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John Lydon on the Sex Pistols, Randy's Ballroom, PiL, and Judge Judy

Photo: Courtesy photo, License: N/A

Courtesy photo

Never mind the Sex Pistols, here's John Lydon.


John Lydon's life could have been a lot easier right now — all he had to do was keep the name "Johnny Rotten" and squeeze every single drop of juice out of the Sex Pistols brand.

"Tell me about it!" he said to the Current on the phone from London. "I think I put my head on the chopping block now almost continuously. But that's all right, it's a good place to be."

Instead of perpetuating his Pistols persona, he created a band, Public Image Ltd (PiL), which could not have been more different than the Pistols. With PiL, he released eight albums in 1978-1992, after which he published his must-read autobiography (Rotten: No Irish, No Blacks, No Dogs) and reunited with the Pistols for the infamous "Filthy Lucre Tour" in 1996. In 2009, Lydon revived PiL and in May of this year the band released This is PiL, its first in 12 years. It is the album they will be presenting 7:50 p.m. Saturday at Austin's Fun Fun Fun Fest.

"We are a very fine combination of live acoustic and syncopated electronica," said Lydon, who believes this is the best PiL lineup ever. "In terms of electronica, we created many of these, shall we say, demons now that lesser acts don't quite understand."

Lydon has evolved and mellowed out a bit, but only a bit. When describing PiL's music as "folk" ("music by folks for folks") he takes the opportunity to praise a band that he loves and to lambast two of today's biggest groups.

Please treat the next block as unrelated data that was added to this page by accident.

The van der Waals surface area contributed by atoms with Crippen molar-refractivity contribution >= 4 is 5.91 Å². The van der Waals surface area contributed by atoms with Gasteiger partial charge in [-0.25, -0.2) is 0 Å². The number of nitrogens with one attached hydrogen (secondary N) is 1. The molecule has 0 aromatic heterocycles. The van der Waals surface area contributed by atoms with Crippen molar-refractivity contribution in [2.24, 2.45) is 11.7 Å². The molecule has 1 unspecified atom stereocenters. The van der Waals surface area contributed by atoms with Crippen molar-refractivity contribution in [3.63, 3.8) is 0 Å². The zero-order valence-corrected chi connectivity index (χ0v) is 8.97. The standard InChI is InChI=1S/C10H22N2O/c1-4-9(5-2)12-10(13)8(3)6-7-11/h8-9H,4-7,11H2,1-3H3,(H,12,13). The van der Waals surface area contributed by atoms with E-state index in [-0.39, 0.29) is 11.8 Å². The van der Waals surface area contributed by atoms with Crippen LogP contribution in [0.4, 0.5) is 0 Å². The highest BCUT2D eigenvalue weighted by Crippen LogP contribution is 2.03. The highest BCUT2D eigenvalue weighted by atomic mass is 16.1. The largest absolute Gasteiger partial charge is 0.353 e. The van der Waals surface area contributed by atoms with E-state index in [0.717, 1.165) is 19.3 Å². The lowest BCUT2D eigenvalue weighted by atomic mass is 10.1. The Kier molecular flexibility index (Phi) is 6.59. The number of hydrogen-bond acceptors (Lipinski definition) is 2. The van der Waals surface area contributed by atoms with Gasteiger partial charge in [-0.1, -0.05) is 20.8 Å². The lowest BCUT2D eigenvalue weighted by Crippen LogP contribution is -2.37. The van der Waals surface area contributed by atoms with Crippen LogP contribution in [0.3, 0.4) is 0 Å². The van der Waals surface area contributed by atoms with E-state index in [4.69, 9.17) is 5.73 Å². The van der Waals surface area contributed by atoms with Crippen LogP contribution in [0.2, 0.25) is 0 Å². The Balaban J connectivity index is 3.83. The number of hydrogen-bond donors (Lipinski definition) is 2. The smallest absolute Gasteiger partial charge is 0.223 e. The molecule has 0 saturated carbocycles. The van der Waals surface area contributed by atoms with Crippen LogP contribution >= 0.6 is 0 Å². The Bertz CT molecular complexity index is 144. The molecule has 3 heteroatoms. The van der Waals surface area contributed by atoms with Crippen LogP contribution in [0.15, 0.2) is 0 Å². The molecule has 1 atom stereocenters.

"Los Lobos to me is folk music," he said. "I have a love for them. … The songs are absolutely relevant to the situation they live in. To me that is vitally important. That is good art. Whereas in Coldplay or Radiohead it's not good. But then again, people born wealthy have a message too. It's just not one that I can relate to."

One thing he can relate to is San Antonio and the whole South of the U.S.A. But talking about the Sex Pistols' SA show at Randy's Ballroom on January 8, 1978 (shortly before the band self-destructed), is a tricky issue — Lydon is never fond of saying more than what's strictly necessary about the Pistols, and his publicist warned the Current about going there. But Lydon was in a good mood, so I went ahead. Was the show really as chaotic as the British press described it?

"I remember [the SA show] being a wonderful gig and a brilliant relationship with an audience that had very little understanding of us," Lydon said. "I remember the only people that misbehaved and didn't understand how great that gig was was the British press who turned up just deliberately to write rubbish and create fiction."

Yet, on the internet you will find a video showing that, towards the end of the show, Sid Vicious hits someone in the audience with his bass. Lydon saw that. He was right there. But he only remembers Sid, his late buddy.

"Poor old Sid was a very weak character and had the tendency to over-perform," said Lydon. "He did well and I miss him dearly. He was a very close friend of mine."

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